Big chem deploys DMCA to takedown parody site
Yes Men strike again
My, how the Digital Millennium Copyright Act, the DMCA, is turning out to be a fine and flexible friend. It extends across continents. It reaches into computers in Norway and Russia, which when we last looked, were sovereign nations and not US States.
A fortnight ago it was used to protect price lists, claiming that these are trade secrets. And now it has been turned onto a parody site.
Last week, the Yes-Men created a replica of Dow Chemical's website at the domain www.dow-chemical.com.
"Dow is responsible for the birth of the modern environmental movement," begins the The Yes-Men's sophisticated detournment of the official site. The group also published press releases entitled "Responsible Care: Aiming For Zero Responsibility" and a canned quote from 'a Dow Spokesperson'.
Dow acquired Union Carbide and inherited the responsibility for the horrific Bhopal disaster, which has so far killed 20,000 Indians after a leak of the unstable chemical methyl isocyanate.
Union Carbide workers were unscathed: management told its own staff to run in the opposite direction, while at first denying, then downplaying down the seriousness of the leak to the local community. Carbide's settlement contrasts with Exxon's compensation after the Alaskan oil spill, and shows how cheaply it valued human life. The cost to Exxon of cleaning each photogenic seal was $944, while each victim of the methyl isocyanate spill received an average of $500. Dow insists it's all water under the bridge.The group used the name of Dow Chemical CEO Michael Parker's son James. When Dow discovered the prank, they served the hoster Verio with a letter from their attorneys Howard, Philips and Andersen, a Utah-based law firm.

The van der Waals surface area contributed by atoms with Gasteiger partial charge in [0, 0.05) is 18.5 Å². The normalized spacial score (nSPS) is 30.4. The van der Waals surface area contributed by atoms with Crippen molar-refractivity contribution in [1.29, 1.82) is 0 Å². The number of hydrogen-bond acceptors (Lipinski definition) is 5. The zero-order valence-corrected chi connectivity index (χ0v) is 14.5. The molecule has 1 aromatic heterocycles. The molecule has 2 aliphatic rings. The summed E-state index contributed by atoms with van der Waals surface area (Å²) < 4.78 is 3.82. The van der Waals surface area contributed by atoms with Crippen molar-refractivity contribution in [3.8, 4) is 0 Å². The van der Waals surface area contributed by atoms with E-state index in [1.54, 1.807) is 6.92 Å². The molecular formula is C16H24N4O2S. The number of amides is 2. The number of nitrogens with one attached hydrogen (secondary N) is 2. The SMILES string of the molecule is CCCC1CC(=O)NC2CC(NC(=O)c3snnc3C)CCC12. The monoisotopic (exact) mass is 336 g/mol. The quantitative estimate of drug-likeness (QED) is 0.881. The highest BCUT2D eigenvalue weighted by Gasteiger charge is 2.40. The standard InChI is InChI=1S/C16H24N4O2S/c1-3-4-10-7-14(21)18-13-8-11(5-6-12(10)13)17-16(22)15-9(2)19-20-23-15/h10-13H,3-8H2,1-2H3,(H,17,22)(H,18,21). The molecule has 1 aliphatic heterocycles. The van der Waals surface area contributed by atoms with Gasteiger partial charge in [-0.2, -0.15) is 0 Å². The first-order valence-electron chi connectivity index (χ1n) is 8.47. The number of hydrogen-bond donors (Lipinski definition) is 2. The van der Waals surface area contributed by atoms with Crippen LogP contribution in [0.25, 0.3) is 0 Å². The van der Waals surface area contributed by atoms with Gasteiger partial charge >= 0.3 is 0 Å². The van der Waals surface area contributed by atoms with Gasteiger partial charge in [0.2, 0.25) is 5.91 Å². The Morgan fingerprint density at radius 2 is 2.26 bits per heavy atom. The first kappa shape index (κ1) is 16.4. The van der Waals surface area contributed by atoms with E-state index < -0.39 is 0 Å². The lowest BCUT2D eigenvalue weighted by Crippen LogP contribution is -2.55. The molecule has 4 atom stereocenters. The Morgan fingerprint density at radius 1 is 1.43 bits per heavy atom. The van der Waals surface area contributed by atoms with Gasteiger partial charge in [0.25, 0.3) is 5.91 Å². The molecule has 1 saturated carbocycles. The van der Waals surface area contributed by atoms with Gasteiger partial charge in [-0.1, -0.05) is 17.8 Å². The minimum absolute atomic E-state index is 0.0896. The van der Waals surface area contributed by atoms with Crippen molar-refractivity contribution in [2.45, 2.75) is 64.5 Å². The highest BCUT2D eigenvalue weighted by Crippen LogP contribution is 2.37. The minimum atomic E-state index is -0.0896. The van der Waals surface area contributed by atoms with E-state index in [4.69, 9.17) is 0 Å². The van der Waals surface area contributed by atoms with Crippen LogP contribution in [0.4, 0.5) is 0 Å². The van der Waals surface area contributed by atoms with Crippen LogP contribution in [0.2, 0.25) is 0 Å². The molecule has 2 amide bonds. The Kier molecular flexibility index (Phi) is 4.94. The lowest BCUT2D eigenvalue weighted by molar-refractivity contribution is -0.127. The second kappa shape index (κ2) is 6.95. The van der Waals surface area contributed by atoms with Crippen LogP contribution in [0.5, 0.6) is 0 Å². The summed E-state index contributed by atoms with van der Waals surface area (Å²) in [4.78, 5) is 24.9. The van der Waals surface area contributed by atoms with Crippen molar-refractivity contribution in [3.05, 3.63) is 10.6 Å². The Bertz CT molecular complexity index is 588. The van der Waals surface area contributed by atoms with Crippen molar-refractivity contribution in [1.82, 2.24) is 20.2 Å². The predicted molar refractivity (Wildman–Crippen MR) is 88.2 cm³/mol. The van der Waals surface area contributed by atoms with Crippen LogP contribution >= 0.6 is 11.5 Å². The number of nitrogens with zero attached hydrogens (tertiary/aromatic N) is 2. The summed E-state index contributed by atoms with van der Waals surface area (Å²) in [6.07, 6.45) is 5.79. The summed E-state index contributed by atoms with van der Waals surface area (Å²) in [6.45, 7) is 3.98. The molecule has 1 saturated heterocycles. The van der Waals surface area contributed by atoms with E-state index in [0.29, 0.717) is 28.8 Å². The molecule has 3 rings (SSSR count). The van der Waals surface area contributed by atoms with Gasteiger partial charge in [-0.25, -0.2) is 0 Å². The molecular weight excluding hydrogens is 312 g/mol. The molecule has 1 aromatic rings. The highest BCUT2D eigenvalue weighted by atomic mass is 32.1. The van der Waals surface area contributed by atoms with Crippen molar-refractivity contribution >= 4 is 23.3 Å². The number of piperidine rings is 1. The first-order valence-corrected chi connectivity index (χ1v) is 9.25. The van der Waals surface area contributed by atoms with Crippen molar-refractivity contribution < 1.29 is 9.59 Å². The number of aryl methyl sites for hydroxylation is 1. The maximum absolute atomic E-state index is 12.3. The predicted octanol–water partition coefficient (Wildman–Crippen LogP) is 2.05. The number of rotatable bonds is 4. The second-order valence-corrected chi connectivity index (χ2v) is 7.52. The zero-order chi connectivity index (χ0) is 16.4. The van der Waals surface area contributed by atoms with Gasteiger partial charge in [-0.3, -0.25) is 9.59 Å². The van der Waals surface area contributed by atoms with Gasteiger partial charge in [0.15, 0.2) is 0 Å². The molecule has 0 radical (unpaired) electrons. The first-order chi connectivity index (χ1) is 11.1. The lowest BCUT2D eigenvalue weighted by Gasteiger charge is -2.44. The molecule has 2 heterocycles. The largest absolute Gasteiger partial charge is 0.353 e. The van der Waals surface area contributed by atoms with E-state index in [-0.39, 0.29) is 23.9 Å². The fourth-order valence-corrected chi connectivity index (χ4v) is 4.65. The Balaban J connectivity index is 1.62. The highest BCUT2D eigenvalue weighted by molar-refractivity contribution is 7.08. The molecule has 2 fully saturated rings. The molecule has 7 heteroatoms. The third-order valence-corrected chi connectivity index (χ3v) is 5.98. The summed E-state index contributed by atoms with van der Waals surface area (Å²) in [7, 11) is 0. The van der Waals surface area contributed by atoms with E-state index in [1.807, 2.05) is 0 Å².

Which is where it gets very interesting.
The letter[78kb PDF] spearheads a collection of copyright and trademark claims with the DMCA boilerplate.
Many of the claims are arguable, and on some grounds precedent favors the litigant. But the use of the DMCA obliges the recipient to take immediate action. And in the current frosty climate, that is intimidation enough:
"The carrier must reply. It can state that to best of its knowledge this does not violate what they're citing, but it has to be in good faith, or the carrier will lose his exemption status," says Robin Bandy who runs a co-operative ISP in Oakland, CA.
"The aggrieved party is claiming that this violates copyright - but they're making a legal assertion. And that's bullshit half of the time, as they've got programs generating these letters."
Bandy advises other ISPs to check that these robo-generated emails have been cryptographically signed and come from the aggrieved party, or someone verifiably associated with them.
"In the one case we received a complaint, all they cited was a file name. There was no assertion of the contents of the file therefore they were not even making a valid assertion of copyright. It came from a system that had no traceable relationship to the MPAA and no reasonable network admin would assume that it did."
Parodies represent a legal minefield. Parody is interpreted as commentary, but passing-off with the intention to deceive is not likely to find favor with the court.
Bandy points out that Dow Chemical's complaint that the Yes Men provided bogus information on its whois entry does not affect the ISP. The contract between a domain name holder and the registrar "is not Verio's problem", he points out.
Verio ignored a request by the World Trade Organization after one of The Yes Men registered an information site at gatt.org, which has served as the springboard for a series of sophisticated infiltrations, keynoting unsuspecting conferences and even a CNBC finance broadcast.
Dow Chemical had not responded to a request for comment at publication time. ®
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